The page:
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Tigers in Red Weather by Liza Klaussmann

Tigers in Red Weather (edition 2012)

by Liza Klaussmann, Katherine Kellgren (Narrator)

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4623222,468 (3.44)16
Title:Tigers in Red Weather
Authors:Liza Klaussmann
Other authors:Katherine Kellgren (Narrator)
Info:Findaway World (2012), Preloaded Digital Audio Player
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Tigers in Red Weather: A Novel by Liza Klaussmann



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I picked this book up partly because of the good reviews but also out of a petty desire to see if the author had gotten her location details right (I live on the Vineyard). I soon realized that the book was so intimately about the family that very little of the world around it mattered much, and that with one trivial exception (she wrote "Vineyard Haven lighthouse" instead of "West Chop light") the smattering of local details were correct. I couldn't really judge the feeling of the society because Edgartown summer people are not my crowd (though I've worked for some of them, briefly).

The book was very well written, but I should have read the description more closely. It's a family saga with a lot of creepiness -- not a genre I normally enjoy. Most of the characters were despicable but vivid and at least partly sympathetic. I stayed up late to finish it because I had to see how it turned out, reading the last 80 pages after my initial attempt at lights out. My mother once said, "I don't like to hear about murders happening here, even if they're in fiction," and I feel the same, but if that doesn't bother you then go ahead and dive in. ( )
  Amelia_Smith | May 2, 2015 |
This is a tricky one.

None of the characters are particularly sympathetic, and there's no one to really root for--they are their own worst enemies. I certainly couldn't identify with any of them, and I hope not many people would!

The device of having each chapter be from another character's perspective (and jumping around in time, no less) makes the story seem more significant/complex than it is. I think that if the story had been told in straight linear time, with a third-person omniscient narrator, or even in the first person voice that appears at the very end of the book, its flaws would be more apparent.

The men and boys don't come off very well in this one, do they? All but one of the main male characters are philanderers/emotional abusers, and 2 of them are murderers. Then again, the 3 women aren't much better: we have 2 adulterers, one of whom is also an addict; and the women generally do nothing but compete against each other in various ways. The book passes the Bechdel test, but that's not saying much for this one.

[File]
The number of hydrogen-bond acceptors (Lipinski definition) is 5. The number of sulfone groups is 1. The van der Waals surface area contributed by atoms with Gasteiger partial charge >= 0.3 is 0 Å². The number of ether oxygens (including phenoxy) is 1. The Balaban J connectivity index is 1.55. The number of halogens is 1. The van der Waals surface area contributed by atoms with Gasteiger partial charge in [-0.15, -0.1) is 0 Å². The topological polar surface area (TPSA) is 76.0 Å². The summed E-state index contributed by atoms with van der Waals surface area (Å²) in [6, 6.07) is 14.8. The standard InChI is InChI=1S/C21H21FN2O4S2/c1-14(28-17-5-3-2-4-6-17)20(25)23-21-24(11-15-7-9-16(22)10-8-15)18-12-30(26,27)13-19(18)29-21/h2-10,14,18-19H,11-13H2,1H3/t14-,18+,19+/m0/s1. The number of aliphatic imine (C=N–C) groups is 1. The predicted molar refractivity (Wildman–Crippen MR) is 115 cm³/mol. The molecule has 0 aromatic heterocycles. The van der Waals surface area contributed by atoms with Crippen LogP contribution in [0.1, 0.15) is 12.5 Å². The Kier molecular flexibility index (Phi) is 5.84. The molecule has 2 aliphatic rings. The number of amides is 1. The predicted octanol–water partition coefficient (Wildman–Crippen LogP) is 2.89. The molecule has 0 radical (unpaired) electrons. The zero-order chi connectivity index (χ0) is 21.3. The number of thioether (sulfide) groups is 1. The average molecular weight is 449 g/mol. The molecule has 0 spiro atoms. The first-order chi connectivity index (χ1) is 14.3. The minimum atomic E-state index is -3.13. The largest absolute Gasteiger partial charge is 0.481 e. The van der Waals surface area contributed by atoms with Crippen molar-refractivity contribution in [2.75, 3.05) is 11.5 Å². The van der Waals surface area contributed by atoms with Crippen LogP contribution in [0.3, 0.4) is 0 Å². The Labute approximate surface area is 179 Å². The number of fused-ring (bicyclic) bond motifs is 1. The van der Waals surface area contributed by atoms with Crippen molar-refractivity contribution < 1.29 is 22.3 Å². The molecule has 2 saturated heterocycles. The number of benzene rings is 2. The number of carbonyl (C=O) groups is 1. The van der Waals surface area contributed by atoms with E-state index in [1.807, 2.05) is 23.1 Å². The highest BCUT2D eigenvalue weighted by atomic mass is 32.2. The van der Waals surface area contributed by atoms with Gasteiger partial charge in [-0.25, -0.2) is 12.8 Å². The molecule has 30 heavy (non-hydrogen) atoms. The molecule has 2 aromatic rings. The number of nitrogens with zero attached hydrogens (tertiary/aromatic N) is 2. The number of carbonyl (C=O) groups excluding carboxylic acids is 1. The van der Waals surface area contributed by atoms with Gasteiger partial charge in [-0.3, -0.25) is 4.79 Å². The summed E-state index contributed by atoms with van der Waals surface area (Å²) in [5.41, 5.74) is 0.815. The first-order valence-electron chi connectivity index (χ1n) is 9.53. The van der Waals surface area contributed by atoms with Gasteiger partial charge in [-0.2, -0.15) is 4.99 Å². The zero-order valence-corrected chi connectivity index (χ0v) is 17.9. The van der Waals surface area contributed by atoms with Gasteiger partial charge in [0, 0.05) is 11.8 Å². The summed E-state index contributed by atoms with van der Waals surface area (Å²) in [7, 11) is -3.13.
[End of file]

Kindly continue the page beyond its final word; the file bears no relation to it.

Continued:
I would probably recommend this melodrama to people who liked The Great Gatsby. The only thing it lacked was an illicit pregnancy. ( )
  Pat_F. | Jul 25, 2014 |
Finished in summer 2014 ( )
  ACrain | Jul 15, 2014 |
I just finished this novel..as in just finished it five minutes ago. I absolutely loved it! The story of two cousins (and their respective families) spanning three decades is told through the perspectives of five characters. Each narrator has their own section of the novel. We meet, Nick, just as WWII has ended. She (yes, Nick is a woman. The name through me off a few times) is the first narrator and introduces us to life at "Tiger House" and some of the main events in the story. After Nick's section, four more narrators take their turn.

While the looming event of the book is the brutal murder of a young woman on their New England island, the story really is about the choices we make and how they can have lasting effects on those around us. I loved reading about the thoughts and reasons behind some of the characters choices. While the story is mainly about family dynamics, the question of the murder adds a nice bit of suspense which lead to a thrilling admission at the end of the book. Klaussman simply slipped the admission in as a thought, just one little sentence that could easily be overlooked. I found myself stopping and re-reading that line a second and third time just to see if it really meant what I had thought it meant.